Wherever there are Jews who need assistance, the Joint
Distribution Committee is on hand to be of help. Whether it is
in Morocco, in Italy, in Iran or in Israel, JDC is ready with means
to uplift the downtrodden and the dispossessed. With funds pro-
vided by the United Jewish Appeal—major beneficiary of Detroit's
Allied Jewish Campaign—Jewish children are educated, and homeless
and hungry are domiciled and fed. The top photo shows children
in a Morocco nursery showing pride in their Jewish studies. The
second photo takes us to a Jewish school in Italy where JDC bene-
fited more than 6,800 needy Jews in 1964. The third photo shows
Jewish children in a JDC-financed school reciting the blessing
before lunch. The bottom photo takes us to Israel, portraying a school
where the teacher also is a cerebral palsy victim. There are five
children in the fourth grade of the special school sponsored by
Shatlem, a parents' organization in Israel devoted to care of
children suffering from cerebral palsy. Despite their handicap,
teacher and pupils find great satisfaction in advancing their educa-
tion. Such, collectively, is part of the work financed by the Allied
Jewish Campaign—supplementary to the 50 other causes aided by
the Detroit drive.

NEW YORK (JTA)—The Coun-
cil of Jewish Federations and Wel-
fare Funds, at a meeting of its
board of directors, approved a
report of its Special Committee on
Population Studies recommending
the first comprehensive national
study of American Jewry.
The CJFWF board directed that
steps be taken to implement a
study design prepared by social
scientists over a two-year period.
Pertinent local and region al
studies will be included in the
project. It was agreed that this
national study can be "an historic
step in filling a wide gap in Ameri-
can-Jewish life and in providing
information essential for sound
The report to the board was
made by Dr. Max W. Bay of Los
Angeles, a Council vice-president,
who is chairman of the board's
committee on the national founda-
tion project. He was joined in the

48—Friday, April 2, 1965

report by Dr. Fred Massarik, chair-
man of the Council's Technical
Committee on Population Studies.
The CJFWF board also voted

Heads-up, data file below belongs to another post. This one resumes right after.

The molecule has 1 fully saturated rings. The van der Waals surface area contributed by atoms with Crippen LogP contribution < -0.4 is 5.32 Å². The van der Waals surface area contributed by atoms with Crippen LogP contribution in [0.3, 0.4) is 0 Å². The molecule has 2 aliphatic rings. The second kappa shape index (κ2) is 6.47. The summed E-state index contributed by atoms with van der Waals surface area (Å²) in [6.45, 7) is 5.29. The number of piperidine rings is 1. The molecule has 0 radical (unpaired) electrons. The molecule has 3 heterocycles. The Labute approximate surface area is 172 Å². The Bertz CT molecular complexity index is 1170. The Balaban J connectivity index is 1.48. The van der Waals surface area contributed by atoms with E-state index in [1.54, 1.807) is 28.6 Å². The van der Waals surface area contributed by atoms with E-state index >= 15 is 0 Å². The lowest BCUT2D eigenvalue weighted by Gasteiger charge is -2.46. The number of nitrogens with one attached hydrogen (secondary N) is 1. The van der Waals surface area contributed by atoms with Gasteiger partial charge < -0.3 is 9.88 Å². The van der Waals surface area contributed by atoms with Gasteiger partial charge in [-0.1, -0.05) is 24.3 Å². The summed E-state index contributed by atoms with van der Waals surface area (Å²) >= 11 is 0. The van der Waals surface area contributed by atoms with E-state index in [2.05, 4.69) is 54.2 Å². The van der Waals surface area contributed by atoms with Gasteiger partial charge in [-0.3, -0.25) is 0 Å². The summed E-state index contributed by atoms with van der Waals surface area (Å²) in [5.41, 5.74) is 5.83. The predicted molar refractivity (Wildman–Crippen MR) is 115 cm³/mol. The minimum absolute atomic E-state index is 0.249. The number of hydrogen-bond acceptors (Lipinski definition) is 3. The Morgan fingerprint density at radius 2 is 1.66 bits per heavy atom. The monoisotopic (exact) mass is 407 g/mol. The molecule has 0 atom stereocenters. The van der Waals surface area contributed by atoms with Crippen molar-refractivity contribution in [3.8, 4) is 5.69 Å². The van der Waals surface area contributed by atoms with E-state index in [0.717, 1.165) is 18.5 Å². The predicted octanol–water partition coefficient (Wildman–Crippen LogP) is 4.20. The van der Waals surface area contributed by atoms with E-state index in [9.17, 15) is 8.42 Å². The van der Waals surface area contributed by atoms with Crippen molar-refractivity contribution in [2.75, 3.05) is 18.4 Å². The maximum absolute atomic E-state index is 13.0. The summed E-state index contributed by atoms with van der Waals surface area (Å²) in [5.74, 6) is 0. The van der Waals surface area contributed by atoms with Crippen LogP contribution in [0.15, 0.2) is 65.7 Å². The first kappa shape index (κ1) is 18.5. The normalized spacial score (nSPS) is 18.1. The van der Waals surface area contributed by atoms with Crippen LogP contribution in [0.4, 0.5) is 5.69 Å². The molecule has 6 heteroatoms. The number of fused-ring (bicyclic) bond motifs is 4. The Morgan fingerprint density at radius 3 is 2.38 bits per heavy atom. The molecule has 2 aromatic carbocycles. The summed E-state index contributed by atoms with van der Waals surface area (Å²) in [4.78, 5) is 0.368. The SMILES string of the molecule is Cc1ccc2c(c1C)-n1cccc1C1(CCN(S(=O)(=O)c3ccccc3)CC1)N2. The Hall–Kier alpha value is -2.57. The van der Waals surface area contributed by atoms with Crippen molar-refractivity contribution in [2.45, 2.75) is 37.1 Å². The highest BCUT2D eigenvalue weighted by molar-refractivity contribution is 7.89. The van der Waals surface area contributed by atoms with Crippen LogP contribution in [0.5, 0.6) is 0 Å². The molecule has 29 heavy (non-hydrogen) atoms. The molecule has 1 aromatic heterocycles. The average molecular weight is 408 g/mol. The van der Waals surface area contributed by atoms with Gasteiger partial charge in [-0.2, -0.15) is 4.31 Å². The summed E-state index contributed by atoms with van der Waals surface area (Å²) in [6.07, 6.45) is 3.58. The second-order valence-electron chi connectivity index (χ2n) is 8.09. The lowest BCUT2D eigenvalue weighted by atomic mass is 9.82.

for affiliation with the new non-
secretarian Citizens Crusade
Against Poverty, which is a
broad national citizens' group,
under the chairmanship of Wal-
ter P. Reuther, president of the
United Automobile Workers of
America. The group was estab-
lished to mobilize widespread
and intensive support by devel-
oping "non-partisan programs of
education and activity designed
to eliminate poverty from the
life of this nation." It includes
leaders of c h u r c h, industry,
labor, civil rights, welfare, farm-
ers, civic women, veterans, stu-
dents and other groups.
Philip Bernstein, executive di-
rector of the CJFWF, reported
that American Jews are committed
to a poverty struggle which re-
quires total community planning.
To that end, he informed the
board of a series rof -inter-faith con-

sultations, involving leaders
America's three major religious
groups, which was organized two
years ago and now meets four
times a year "to look at common
Herbert H. Schiff of Columbus,
Qhio, chairman of the Council's
Campaign Services Committee, re-
ported that several Federation
campaigns across the country were
now running 15 to 20 per cent
ahead of 1964. But he cautioned
community leaders to make sure
that later gifts continue the pace
set by leadership contributions,
which are recognized as "the best
gifts." In urging special efforts
to maintain and accelerate com-
munity campaigns, Schiff was
joined by Max M. Fisher of De-
troit, a member of the CJFWF
board and general chairman of
the United Jewish Appeal.
Board members applauded the
report that Boni Brith and its Anti-
Defamation League have rejoined
the National Community Relations
Advisory Council.